Damsel in this Dress

damsel

Girl, you need a corset.

Trust me. I debated long and hard about this first post. Corsets? They are kind of my thing. I like that. I kinda want to keep this my best kept secret. But I can’t. You need to know: Damsel in this Dress.

Michelle loves you and she wants you to look seriously fierce. And she’ll hold your hand, wipe your tears and lace you up into this gorgeous, modern, sexy corset. You’ll feel like a goddess.

Last year Michelle published something I wrote in her magazine (oh, yeah, she publishes a catazine, too). What my corset means to me. I don’t think I can put it any better than what I said then:

My boyfriend told me he watches movies about real life because those are ones he relates to. I watch movies of fantasy worlds because those are the worlds that are real to me.

My childhood was spent on a kissing bridge, in the best cheering section of a joust, on the floor of a face painting booth, in the front row of A Midsummer Night’s Dream. I wasn’t just raised on stories of Robin Hood (though, there were plenty of stories), but an actual Robin Hood, complete with amazing legs in green tights. I come from a close knit troupe of renaissance faire artisans; not always related by blood but family in every way that matters. We children, full-blooded Ren Rats, were raised by every parent on the campgrounds. My scrapes were tended to, not just by my Mommy, but Heather’s Mommy and Jesse’s Mommy and sometimes the odd, on-hand, medic. Women at faire came in every size and every inch of them, no matter how many inches there were, were accepted and adored. By themselves and by everyone else.

My childhood ended when I was 13, when my mother and inspiration passed on. No more weekends at faire. No more living in a fantasy. And no more female influence. I never had a chance to find myself, to become a woman. My father loved me but had no idea how to raise a teenage girl. Not having much money for clothes shopping, slowly but surely, his clothes became my clothes. Body image was thrown out the window and depression set in. I forgot all the female role models of my youth. I forgot that there was anything special, wonderful, attractive about me. It was just more pain, more misery, and more hatred of both myself and the world. Rock bottom was 14 years later, 282lbs. and a size 24 pants and I began the long process of healing.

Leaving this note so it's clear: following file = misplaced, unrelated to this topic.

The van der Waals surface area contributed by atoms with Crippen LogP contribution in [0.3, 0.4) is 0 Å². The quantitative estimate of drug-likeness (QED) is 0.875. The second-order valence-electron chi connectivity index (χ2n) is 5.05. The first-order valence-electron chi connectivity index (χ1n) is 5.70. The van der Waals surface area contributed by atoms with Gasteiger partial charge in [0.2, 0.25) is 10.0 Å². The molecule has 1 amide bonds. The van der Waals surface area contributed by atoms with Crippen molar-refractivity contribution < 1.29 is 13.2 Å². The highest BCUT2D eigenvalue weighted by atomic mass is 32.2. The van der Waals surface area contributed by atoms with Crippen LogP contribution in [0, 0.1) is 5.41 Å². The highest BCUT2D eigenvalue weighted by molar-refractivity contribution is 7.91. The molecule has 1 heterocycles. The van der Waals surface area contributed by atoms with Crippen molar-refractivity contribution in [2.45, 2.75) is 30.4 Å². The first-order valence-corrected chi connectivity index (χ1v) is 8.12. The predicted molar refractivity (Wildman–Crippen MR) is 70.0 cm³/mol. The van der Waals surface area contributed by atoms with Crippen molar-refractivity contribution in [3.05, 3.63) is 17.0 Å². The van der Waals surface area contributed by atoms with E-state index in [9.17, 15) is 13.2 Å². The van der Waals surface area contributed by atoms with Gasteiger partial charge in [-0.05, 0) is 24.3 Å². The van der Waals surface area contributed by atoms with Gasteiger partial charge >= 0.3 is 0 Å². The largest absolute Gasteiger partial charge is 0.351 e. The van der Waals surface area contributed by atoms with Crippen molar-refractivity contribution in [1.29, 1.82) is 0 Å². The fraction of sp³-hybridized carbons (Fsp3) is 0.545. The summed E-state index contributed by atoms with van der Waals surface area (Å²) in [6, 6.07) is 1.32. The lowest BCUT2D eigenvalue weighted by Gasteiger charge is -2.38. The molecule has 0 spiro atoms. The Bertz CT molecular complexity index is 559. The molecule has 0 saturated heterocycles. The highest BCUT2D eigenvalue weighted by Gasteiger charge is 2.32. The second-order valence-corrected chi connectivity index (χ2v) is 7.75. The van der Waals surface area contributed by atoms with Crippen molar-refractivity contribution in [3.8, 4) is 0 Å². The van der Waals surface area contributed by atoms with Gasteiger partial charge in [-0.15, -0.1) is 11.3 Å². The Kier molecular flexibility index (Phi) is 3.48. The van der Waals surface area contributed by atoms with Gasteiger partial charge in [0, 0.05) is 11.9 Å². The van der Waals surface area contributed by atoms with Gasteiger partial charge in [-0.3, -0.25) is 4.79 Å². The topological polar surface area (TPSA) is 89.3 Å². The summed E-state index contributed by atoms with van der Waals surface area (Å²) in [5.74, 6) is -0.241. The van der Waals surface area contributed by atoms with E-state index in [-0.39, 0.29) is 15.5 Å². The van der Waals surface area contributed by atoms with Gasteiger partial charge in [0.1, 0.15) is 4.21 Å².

It began with a deep seated knowledge that I needed to change. And then diet. And then exercise. At first I hated myself and everyone around more than if I just continued to sink. I kept fighting. With my weight, with my family and then I finally started seeing results. After losing 100lbs. (and starting to repair all of the unseen scars that accompanies depression) I knew I needed to treat myself. Big. Despite all I had done to revive myself, I still didn’t know what pretty, beautiful, sexy felt like… until recently when I laced my first Damsel: the Revolution Jacket and corset. When I laced it down for the first time, all the memories came rushing back to me. I was at home in my own skin again. I knew who I was as a women for the first time in my 27 years. I remembered the women of my childhood. Strong women. Women who didn’t apologize for every stretch-mark. Women who loved each of their curves. Women who savored that little bit of plush, that little bit of give in their bodies. I remembered all of the role models of my childhood. Defiant women who challenged men to love them, not pleaded with them to.

I looked in the mirror and I saw myself for the first time and, more importantly, I loved myself for the first time.

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